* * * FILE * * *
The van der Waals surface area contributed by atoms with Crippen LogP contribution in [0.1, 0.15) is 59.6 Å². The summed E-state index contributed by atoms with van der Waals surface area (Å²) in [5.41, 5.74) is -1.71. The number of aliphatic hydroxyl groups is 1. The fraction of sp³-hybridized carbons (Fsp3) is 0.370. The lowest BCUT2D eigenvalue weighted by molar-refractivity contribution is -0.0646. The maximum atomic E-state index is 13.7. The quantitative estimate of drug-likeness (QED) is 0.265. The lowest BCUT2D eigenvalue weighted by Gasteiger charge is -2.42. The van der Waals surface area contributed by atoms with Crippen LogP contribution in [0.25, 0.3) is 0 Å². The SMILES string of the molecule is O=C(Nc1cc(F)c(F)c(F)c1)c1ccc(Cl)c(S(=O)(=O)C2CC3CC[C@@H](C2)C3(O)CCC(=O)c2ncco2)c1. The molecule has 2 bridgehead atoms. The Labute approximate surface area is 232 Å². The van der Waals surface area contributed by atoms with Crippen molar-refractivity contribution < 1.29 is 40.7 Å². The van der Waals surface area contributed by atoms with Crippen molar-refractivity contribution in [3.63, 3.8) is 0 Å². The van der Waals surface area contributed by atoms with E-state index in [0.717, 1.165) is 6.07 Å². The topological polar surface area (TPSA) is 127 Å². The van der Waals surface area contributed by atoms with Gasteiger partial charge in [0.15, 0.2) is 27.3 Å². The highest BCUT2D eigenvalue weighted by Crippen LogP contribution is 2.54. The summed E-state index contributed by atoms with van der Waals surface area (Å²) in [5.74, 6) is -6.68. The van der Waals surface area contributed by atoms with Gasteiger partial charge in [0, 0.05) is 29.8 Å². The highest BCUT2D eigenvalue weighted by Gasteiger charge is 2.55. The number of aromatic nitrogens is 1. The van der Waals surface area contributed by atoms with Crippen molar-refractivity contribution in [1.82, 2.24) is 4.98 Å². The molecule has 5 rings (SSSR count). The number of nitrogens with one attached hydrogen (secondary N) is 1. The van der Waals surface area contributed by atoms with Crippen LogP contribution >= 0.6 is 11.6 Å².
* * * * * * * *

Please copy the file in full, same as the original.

The van der Waals surface area contributed by atoms with Crippen LogP contribution in [0.1, 0.15) is 59.6 Å². The summed E-state index contributed by atoms with van der Waals surface area (Å²) in [5.41, 5.74) is -1.71. The number of aliphatic hydroxyl groups is 1. The fraction of sp³-hybridized carbons (Fsp3) is 0.370. The lowest BCUT2D eigenvalue weighted by molar-refractivity contribution is -0.0646. The maximum atomic E-state index is 13.7. The quantitative estimate of drug-likeness (QED) is 0.265. The lowest BCUT2D eigenvalue weighted by Gasteiger charge is -2.42. The van der Waals surface area contributed by atoms with Crippen LogP contribution in [0.25, 0.3) is 0 Å². The SMILES string of the molecule is O=C(Nc1cc(F)c(F)c(F)c1)c1ccc(Cl)c(S(=O)(=O)C2CC3CC[C@@H](C2)C3(O)CCC(=O)c2ncco2)c1. The molecule has 2 bridgehead atoms. The Labute approximate surface area is 232 Å². The van der Waals surface area contributed by atoms with Crippen molar-refractivity contribution < 1.29 is 40.7 Å². The van der Waals surface area contributed by atoms with Crippen molar-refractivity contribution in [3.63, 3.8) is 0 Å². The van der Waals surface area contributed by atoms with E-state index in [0.717, 1.165) is 6.07 Å². The topological polar surface area (TPSA) is 127 Å². The van der Waals surface area contributed by atoms with Gasteiger partial charge in [0.15, 0.2) is 27.3 Å². The highest BCUT2D eigenvalue weighted by Crippen LogP contribution is 2.54. The summed E-state index contributed by atoms with van der Waals surface area (Å²) in [5.74, 6) is -6.68. The van der Waals surface area contributed by atoms with Gasteiger partial charge in [0, 0.05) is 29.8 Å². The highest BCUT2D eigenvalue weighted by Gasteiger charge is 2.55. The number of aromatic nitrogens is 1. The van der Waals surface area contributed by atoms with Crippen molar-refractivity contribution in [1.82, 2.24) is 4.98 Å². The molecule has 5 rings (SSSR count). The number of nitrogens with one attached hydrogen (secondary N) is 1. The van der Waals surface area contributed by atoms with Crippen LogP contribution >= 0.6 is 11.6 Å².